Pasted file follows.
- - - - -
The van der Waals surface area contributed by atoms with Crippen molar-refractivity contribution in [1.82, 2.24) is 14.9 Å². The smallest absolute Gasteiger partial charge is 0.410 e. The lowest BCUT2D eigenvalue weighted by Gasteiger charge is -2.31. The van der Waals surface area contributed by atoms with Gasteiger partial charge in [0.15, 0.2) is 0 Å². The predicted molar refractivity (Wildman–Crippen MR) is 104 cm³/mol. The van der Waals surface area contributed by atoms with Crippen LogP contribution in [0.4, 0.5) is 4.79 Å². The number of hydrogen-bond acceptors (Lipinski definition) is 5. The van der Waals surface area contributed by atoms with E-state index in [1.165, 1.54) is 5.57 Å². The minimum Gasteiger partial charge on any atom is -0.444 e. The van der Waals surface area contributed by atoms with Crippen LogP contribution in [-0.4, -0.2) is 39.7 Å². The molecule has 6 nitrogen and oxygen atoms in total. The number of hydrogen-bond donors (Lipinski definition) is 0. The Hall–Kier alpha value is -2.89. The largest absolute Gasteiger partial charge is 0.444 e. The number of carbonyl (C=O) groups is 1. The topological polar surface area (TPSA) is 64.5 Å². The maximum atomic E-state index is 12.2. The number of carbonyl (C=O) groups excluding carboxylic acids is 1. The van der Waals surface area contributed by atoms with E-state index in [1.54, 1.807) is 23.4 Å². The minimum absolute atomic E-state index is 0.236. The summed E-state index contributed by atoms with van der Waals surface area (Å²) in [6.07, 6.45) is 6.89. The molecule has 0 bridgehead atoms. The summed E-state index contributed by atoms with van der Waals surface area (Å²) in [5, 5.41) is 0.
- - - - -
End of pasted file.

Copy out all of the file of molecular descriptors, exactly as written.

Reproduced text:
The van der Waals surface area contributed by atoms with Crippen molar-refractivity contribution in [1.82, 2.24) is 14.9 Å². The smallest absolute Gasteiger partial charge is 0.410 e. The lowest BCUT2D eigenvalue weighted by Gasteiger charge is -2.31. The van der Waals surface area contributed by atoms with Gasteiger partial charge in [0.15, 0.2) is 0 Å². The predicted molar refractivity (Wildman–Crippen MR) is 104 cm³/mol. The van der Waals surface area contributed by atoms with Crippen LogP contribution in [0.4, 0.5) is 4.79 Å². The number of hydrogen-bond acceptors (Lipinski definition) is 5. The van der Waals surface area contributed by atoms with E-state index in [1.165, 1.54) is 5.57 Å². The minimum Gasteiger partial charge on any atom is -0.444 e. The van der Waals surface area contributed by atoms with Crippen LogP contribution in [-0.4, -0.2) is 39.7 Å². The molecule has 6 nitrogen and oxygen atoms in total. The number of hydrogen-bond donors (Lipinski definition) is 0. The Hall–Kier alpha value is -2.89. The largest absolute Gasteiger partial charge is 0.444 e. The number of carbonyl (C=O) groups is 1. The topological polar surface area (TPSA) is 64.5 Å². The maximum atomic E-state index is 12.2. The number of carbonyl (C=O) groups excluding carboxylic acids is 1. The van der Waals surface area contributed by atoms with E-state index in [1.54, 1.807) is 23.4 Å². The minimum absolute atomic E-state index is 0.236. The summed E-state index contributed by atoms with van der Waals surface area (Å²) in [6.07, 6.45) is 6.89. The molecule has 0 bridgehead atoms. The summed E-state index contributed by atoms with van der Waals surface area (Å²) in [5, 5.41) is 0.